• Lack of team’s buy-in: It is often observed that employee R&R programs are conceptualized without taking any inputs from the employees, resulting in lack of enthusiasm towards the program. It is important that managers explain and clarify the need and objectives of any recognition program to its team members and conceptualize any program after a dipstick with the team members. Managers can collect team members’ inputs through pulse surveys which can then be shared with the HR team to come up with the most innovative program which sustains the interest of team members.
  • Inability to harness the power of technology: Recognition processes can get cumbersome and monotonous over a period of time. Work-force dynamics have also changed and we see younger and more tech-savvy employees entering the workplace placing different demands from the program. Manager need to put in some extra efforts to make it interesting. By leveraging technology, managers can automate and digitize the operation-heavy processes. It is critical that the process is kept simple and intuitive so that employees are willing to take part in it.
  • Lack of personalized R&R programs: Many managers think of recognition programs as one-size-fits-all solution and thus employees’ preferences are not gathered while planning the programs. Today’s gen-z generation are very vocal about what they want. Some employees like public recognition, while others may prefer to go on a short trip while others may desire gift vouchers. Managers may acknowledge this and come up with some personalized program that would involve some ‘human touch’ to make team members appreciated and deeply valued.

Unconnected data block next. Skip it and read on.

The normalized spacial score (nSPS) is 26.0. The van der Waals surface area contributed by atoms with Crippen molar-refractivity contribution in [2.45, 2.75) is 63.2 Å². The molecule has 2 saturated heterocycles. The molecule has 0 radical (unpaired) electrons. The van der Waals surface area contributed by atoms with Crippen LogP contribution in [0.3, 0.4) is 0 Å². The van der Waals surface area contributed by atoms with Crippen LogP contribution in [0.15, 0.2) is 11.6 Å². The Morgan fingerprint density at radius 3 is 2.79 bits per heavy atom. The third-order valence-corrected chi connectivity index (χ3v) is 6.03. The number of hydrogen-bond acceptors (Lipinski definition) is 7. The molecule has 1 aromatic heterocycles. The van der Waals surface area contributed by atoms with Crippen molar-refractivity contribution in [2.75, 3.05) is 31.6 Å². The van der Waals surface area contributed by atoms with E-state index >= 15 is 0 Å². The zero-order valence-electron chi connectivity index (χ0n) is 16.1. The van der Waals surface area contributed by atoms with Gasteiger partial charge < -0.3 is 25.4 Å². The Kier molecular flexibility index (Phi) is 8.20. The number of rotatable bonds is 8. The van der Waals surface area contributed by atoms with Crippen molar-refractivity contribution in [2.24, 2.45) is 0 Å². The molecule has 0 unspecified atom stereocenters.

• Not measuring the impact of program: You can’t fix what you can’t measure! If managers don’t know what’s working well vs. what do they need to improve upon, recognition program will become redundant and lose its fervour. Managers need to show ‘Return on Investment (ROI)’ of these programs to its key stakeholders, including team members. Gathering real time data and collecting employees’ feedback through formal pulse surveys or informal catch ups will help establish causation.

The prime objective of employee recognition programs is to facilitate a culture of appreciation and recognition, and managers are the key components of this. They need to be actively involved in the process from its inception till its culmination. With changes abound, employee recognition programs also need to evolve and adapt to the changing organizational priorities, technology, and employee preferences. HR partners as well as managers need to work in tandem to ensure the success of such programs. They should invest in processes and tools that would streamline the recognition programs and will invite more acceptance and active participation organization-wide.